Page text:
Finding Hidden Horsepower Explained by Lake Speed, Jr. at AETC

The power output of an engine is what is leftover after all the “losses.” — Mark Cronquist, head engine builder at Joe Gibbs Racing

Continuing, Cronquist says it’s easier to make power by saving more of the power already made. At least, that’s what Cronquist would likely had shared with the Advance Engine Technology Conference on Tuesday had he been on the podium. A family emergency, however, kept Cronquist at home, so his former Joe Gibbs colleague — the always entertaining Lake Speed, Jr. — filled in.

Lake Speed, Jr. of Joe Gibbs Racing and Driven Oil

Continuing with the theme of finding hidden horsepower, Speed focused on a number of engine functions that can rob horsepower. While revealing the results of a government study that showed where the parasitic losses occurred in a typical internal combustion engine, Speed noted that losses through pistons, valvetrain and bearings can account for 15 percent of IMEP (indicated mean effective pressure).

In addressing the valvetrain, Speed says some of today’s robust pushrods have a wall thickness equal to the entire pushrod diameter in years past.

“Think of a pole vaulter’s pole and how it bends,” adds Speed. “It’s like a second spring in the valvetrain, and the motion of a pushrod can contribute to valve bounce. Once you get the valve under control, then you can back off the valve-spring mass.”

Here are some other observations from Speed’s wide-ranging talk:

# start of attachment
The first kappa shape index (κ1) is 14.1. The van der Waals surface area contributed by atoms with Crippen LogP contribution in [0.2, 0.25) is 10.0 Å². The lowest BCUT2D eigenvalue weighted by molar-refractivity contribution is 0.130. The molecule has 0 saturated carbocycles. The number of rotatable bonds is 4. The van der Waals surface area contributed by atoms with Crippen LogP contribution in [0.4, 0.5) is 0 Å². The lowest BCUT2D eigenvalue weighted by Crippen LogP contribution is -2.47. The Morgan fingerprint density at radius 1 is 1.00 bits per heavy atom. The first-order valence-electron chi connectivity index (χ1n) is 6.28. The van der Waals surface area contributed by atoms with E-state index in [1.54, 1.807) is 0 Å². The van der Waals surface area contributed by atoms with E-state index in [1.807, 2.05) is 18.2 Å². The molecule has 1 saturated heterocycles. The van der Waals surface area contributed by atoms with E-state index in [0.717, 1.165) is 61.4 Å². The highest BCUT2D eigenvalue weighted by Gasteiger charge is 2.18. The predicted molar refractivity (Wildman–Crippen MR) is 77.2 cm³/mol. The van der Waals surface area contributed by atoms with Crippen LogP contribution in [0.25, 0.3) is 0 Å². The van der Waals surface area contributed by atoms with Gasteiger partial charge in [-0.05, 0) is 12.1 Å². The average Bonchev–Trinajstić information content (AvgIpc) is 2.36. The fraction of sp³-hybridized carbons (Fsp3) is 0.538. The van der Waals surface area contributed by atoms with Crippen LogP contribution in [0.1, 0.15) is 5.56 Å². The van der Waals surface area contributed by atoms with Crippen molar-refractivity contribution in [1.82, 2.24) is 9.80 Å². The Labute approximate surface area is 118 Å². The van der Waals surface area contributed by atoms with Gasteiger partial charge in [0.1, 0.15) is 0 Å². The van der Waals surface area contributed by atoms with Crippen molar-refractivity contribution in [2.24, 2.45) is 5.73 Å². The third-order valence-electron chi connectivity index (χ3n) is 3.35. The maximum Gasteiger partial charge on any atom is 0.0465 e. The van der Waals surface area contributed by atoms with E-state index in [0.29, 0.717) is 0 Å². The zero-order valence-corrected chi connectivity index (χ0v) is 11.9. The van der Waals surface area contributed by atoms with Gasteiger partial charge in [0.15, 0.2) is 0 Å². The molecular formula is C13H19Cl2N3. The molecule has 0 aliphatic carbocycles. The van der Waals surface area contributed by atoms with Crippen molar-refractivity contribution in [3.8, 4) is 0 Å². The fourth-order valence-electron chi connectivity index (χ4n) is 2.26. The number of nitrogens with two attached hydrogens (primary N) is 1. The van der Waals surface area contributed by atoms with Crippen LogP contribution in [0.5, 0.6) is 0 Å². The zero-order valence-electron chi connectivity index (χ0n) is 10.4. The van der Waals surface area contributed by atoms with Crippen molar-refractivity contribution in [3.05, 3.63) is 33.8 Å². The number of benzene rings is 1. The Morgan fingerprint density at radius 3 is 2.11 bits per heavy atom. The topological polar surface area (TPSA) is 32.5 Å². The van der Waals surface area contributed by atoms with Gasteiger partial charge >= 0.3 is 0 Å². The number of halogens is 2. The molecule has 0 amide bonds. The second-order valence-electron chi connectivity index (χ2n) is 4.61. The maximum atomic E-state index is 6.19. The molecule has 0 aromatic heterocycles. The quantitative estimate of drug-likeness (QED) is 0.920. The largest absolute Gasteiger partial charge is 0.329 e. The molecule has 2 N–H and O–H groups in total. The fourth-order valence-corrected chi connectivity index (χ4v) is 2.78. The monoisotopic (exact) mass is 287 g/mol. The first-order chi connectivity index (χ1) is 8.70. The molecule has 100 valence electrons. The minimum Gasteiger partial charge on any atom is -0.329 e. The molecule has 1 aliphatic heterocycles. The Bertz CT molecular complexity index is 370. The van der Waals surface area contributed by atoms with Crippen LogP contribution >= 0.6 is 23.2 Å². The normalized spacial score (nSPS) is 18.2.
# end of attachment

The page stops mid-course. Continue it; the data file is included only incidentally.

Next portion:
• Thermal control — Keep the temperature stable and even as possible. 
  • Engine break-in — Cylinder surface finish is a major factor, and many builders didn’t realize honing changes may be required when switching to compact graphite iron (CGI) blocks. Speed says, “You need to get the stones and coolant right, and you’ve got to measure surface roughness. Get a profilometer.”
  • Other surface finishes: “When you decrease the surface roughness, you increase the load-carrying capacity,” says Speed, noting the increased use of DLC on some components and micro polishing on others, like crankshafts. “It’s expensive, but the benefits are there.”
  • Tighter bearing clearances: Allows engine builder to run lower viscosity oils.
  • Oil control: NASCAR engines are pulling 24 inches of vacuum out of the pan, which includes sucking out oil vapors. Sections in the dry-sump pans also improve scavenging efficiency and keep oil droplets from robbing horsepower.

“All these small things,” concludes Speed, “add up.”


About the author

Mike Magda

Mike Magda is a veteran automotive writer with credits in publications such as Racecar Engineering, Hot Rod, Engine Technology International, Motor Trend, Automobile, Automotive Testing Technology and Professional Motorsport World.
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